The United States posted its first intellectual property attache in Beijing in 2004 and plans additional attaches this year; dozens of copyright protection training programs have been conducted with Chinese officials since 2001, the U.S. government says.
Last year, America's trade envoy formally requested that China document what it was doing to enforce copyright protection under its WTO obligations; though China's response was "less than forthcoming," officials say they continue to push for those details.
The United States has also placed China on a U.S. “priority watch list” over concerns about Beijing's failure to improve protection of U.S. intellectual property.
‘Measured progress’ in China
A meeting between top U.S. and Chinese officials on the eve of President Hu Jintao's April visit to Washington "yielded measured progress" on the issue, according to Timothy Stratford, an assistant U.S. trade envoy for China affairs. China committed to take stronger action against producers of pirated optical discs and to make sure computers are pre-installed with legal operating system software.
Still, many were disappointed Hu did not make greater commitments to crack down on piracy when he met with U.S. President George W. Bush.
Above all, the United States has signaled its willingness to wield what's considered one of its most powerful weapons: a formal WTO complaint against China for inadequate enforcement of copyright protections; a ruling against China could lead to strict sanctions.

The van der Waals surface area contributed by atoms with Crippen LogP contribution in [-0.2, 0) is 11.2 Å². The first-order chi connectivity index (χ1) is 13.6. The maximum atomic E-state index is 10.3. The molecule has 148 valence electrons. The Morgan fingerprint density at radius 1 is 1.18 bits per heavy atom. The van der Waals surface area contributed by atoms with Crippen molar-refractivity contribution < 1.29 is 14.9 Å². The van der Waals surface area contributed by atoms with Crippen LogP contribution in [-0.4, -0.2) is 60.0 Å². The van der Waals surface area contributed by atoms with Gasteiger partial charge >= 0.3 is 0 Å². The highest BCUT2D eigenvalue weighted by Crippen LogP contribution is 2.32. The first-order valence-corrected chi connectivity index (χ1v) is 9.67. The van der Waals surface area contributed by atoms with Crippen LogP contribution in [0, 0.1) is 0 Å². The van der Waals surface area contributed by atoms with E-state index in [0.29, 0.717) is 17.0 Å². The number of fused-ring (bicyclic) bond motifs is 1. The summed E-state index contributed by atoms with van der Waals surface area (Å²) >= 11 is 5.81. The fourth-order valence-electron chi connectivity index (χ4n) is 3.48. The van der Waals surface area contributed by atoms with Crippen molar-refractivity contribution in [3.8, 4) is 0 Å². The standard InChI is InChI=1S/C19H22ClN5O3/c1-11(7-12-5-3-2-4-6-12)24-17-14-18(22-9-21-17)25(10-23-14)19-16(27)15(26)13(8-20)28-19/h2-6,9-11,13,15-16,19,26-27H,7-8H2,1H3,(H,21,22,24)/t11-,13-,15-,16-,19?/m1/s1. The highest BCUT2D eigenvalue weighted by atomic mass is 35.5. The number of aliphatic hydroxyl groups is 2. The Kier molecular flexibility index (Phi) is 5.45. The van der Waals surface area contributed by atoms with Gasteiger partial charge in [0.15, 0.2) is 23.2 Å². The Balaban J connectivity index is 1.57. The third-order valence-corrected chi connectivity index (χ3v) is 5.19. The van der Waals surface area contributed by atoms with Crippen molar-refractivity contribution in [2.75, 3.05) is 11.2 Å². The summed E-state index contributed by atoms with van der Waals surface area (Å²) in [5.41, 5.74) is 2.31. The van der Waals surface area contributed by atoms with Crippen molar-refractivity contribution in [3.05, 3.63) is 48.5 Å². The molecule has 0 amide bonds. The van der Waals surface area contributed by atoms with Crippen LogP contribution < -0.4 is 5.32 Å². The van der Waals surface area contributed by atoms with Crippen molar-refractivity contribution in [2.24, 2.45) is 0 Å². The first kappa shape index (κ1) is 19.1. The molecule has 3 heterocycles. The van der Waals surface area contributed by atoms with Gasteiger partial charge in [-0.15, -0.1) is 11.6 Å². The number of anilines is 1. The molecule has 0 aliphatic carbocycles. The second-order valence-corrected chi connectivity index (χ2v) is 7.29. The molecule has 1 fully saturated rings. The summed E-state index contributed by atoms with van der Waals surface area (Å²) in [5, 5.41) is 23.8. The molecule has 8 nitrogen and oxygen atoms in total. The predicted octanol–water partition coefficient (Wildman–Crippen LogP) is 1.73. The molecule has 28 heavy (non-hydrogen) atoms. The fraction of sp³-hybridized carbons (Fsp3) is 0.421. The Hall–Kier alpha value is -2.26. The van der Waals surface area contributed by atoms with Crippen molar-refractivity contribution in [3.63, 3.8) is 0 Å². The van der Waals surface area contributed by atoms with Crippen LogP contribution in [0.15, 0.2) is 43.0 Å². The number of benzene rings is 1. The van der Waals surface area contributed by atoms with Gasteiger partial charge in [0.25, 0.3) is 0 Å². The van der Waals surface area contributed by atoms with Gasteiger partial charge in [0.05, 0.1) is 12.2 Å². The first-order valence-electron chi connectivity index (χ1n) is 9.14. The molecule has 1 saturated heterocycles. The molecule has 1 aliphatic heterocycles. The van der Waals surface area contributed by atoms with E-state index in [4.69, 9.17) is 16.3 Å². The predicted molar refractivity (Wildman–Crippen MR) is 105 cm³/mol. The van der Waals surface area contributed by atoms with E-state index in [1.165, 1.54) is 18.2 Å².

“Results are what matter to us,” Stratford recently told the U.S.-China Economic and Security Review Commission. “We will not shy away from using dispute settlement at the WTO when we feel China is not living up to its commitments.”
‘A paper tiger’
Critics say warnings are meaningless. The U.S. trade representative's office, Levin said, “is a paper tiger, I'm afraid.”
Lack of government leadership, the senator said, has forced the auto industry to "do too much of the policing itself and at great expense."
Bill Primosch, director for international business policy at the National Association of Manufacturers, said the U.S. government is faced with obstacles as it considers a WTO case. First, he said in an interview, it must make sure it can win. If the WTO ruled against the United States, for whatever reason, it could send a message to Beijing that its current approach is sufficient.
Fear of retaliation
Another problem is a reluctance by U.S. companies to cooperate publicly. Primosch said many are afraid that if they complain too loudly, China will retaliate, forcing them out of what's considered the most important major growth market in the world for U.S. manufacturers.
Until the problem is solved, industry representatives say many U.S. companies eyeing China face bleak prospects.
Patricia Schroeder, president of the Association of American Publishers, estimated in recent testimony that U.S. publishers in China lost $52 million last year, part of a "staggering amount of book piracy plaguing this most promising of markets."
Schroeder, a former member of Congress from Colorado, summed up the problem faced by many U.S. industries working in China: "China is a country that boasts millions upon millions of eager potential readers and scholars," she said.
"And these readers are largely being supplied with illegal goods."